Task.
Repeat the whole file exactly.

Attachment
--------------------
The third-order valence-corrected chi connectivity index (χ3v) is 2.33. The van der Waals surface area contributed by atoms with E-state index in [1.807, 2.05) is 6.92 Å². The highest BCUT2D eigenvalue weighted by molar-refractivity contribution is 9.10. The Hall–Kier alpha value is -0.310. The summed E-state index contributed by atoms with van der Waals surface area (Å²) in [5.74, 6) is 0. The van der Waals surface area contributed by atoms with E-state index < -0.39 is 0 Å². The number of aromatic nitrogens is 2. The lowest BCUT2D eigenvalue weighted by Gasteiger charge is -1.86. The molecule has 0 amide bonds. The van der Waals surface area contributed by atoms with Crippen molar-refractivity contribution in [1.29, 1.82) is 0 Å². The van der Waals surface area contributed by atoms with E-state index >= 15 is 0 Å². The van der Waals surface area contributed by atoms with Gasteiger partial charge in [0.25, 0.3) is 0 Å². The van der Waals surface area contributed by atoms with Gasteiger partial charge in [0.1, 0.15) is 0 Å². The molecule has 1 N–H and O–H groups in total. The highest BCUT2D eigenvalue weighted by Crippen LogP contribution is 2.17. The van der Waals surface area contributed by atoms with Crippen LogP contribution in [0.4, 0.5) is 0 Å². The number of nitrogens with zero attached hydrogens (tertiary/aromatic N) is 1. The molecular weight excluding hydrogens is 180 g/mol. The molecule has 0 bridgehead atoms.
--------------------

The third-order valence-corrected chi connectivity index (χ3v) is 2.33. The van der Waals surface area contributed by atoms with E-state index in [1.807, 2.05) is 6.92 Å². The highest BCUT2D eigenvalue weighted by molar-refractivity contribution is 9.10. The Hall–Kier alpha value is -0.310. The summed E-state index contributed by atoms with van der Waals surface area (Å²) in [5.74, 6) is 0. The van der Waals surface area contributed by atoms with E-state index < -0.39 is 0 Å². The number of aromatic nitrogens is 2. The lowest BCUT2D eigenvalue weighted by Gasteiger charge is -1.86. The molecule has 0 amide bonds. The van der Waals surface area contributed by atoms with Crippen molar-refractivity contribution in [1.29, 1.82) is 0 Å². The van der Waals surface area contributed by atoms with E-state index >= 15 is 0 Å². The van der Waals surface area contributed by atoms with Gasteiger partial charge in [0.25, 0.3) is 0 Å². The van der Waals surface area contributed by atoms with Gasteiger partial charge in [0.1, 0.15) is 0 Å². The molecule has 1 N–H and O–H groups in total. The highest BCUT2D eigenvalue weighted by Crippen LogP contribution is 2.17. The van der Waals surface area contributed by atoms with Crippen LogP contribution in [0.4, 0.5) is 0 Å². The number of nitrogens with zero attached hydrogens (tertiary/aromatic N) is 1. The molecular weight excluding hydrogens is 180 g/mol. The molecule has 0 bridgehead atoms.